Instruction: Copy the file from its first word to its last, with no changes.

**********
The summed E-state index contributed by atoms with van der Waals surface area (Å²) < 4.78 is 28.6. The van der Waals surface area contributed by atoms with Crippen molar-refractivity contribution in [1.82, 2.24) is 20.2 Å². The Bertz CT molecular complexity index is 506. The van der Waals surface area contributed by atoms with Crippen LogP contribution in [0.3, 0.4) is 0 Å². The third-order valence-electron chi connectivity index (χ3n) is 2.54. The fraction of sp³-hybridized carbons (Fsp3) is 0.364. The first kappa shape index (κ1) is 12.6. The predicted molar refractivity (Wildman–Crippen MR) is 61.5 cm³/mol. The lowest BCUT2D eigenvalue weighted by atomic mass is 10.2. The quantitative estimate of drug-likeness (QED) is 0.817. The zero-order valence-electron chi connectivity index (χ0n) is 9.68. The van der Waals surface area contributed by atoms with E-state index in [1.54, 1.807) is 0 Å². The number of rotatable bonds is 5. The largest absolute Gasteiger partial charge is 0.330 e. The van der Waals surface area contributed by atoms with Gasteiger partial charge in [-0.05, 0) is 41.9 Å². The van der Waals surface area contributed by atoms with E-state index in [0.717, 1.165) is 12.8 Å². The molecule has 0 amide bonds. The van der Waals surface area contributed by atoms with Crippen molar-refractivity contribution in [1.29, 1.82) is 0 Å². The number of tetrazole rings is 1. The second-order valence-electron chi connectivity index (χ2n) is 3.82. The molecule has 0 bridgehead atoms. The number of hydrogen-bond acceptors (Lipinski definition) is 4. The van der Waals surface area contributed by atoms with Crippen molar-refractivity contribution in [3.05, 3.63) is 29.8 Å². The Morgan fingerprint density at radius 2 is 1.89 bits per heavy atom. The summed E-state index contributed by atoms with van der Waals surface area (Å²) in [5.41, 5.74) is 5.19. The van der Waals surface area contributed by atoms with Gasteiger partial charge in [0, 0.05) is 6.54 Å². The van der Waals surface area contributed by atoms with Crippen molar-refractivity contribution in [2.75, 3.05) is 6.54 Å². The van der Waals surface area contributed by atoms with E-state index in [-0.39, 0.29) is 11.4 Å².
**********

The summed E-state index contributed by atoms with van der Waals surface area (Å²) < 4.78 is 28.6. The van der Waals surface area contributed by atoms with Crippen molar-refractivity contribution in [1.82, 2.24) is 20.2 Å². The Bertz CT molecular complexity index is 506. The van der Waals surface area contributed by atoms with Crippen LogP contribution in [0.3, 0.4) is 0 Å². The third-order valence-electron chi connectivity index (χ3n) is 2.54. The fraction of sp³-hybridized carbons (Fsp3) is 0.364. The first kappa shape index (κ1) is 12.6. The predicted molar refractivity (Wildman–Crippen MR) is 61.5 cm³/mol. The lowest BCUT2D eigenvalue weighted by atomic mass is 10.2. The quantitative estimate of drug-likeness (QED) is 0.817. The zero-order valence-electron chi connectivity index (χ0n) is 9.68. The van der Waals surface area contributed by atoms with E-state index in [1.54, 1.807) is 0 Å². The number of rotatable bonds is 5. The largest absolute Gasteiger partial charge is 0.330 e. The van der Waals surface area contributed by atoms with Gasteiger partial charge in [-0.05, 0) is 41.9 Å². The van der Waals surface area contributed by atoms with E-state index in [0.717, 1.165) is 12.8 Å². The molecule has 0 amide bonds. The van der Waals surface area contributed by atoms with Crippen molar-refractivity contribution in [1.29, 1.82) is 0 Å². The number of tetrazole rings is 1. The second-order valence-electron chi connectivity index (χ2n) is 3.82. The molecule has 0 bridgehead atoms. The number of hydrogen-bond acceptors (Lipinski definition) is 4. The van der Waals surface area contributed by atoms with Crippen molar-refractivity contribution in [3.05, 3.63) is 29.8 Å². The Morgan fingerprint density at radius 2 is 1.89 bits per heavy atom. The summed E-state index contributed by atoms with van der Waals surface area (Å²) in [5.41, 5.74) is 5.19. The van der Waals surface area contributed by atoms with Gasteiger partial charge in [0, 0.05) is 6.54 Å². The van der Waals surface area contributed by atoms with Crippen molar-refractivity contribution in [2.75, 3.05) is 6.54 Å². The van der Waals surface area contributed by atoms with E-state index in [-0.39, 0.29) is 11.4 Å².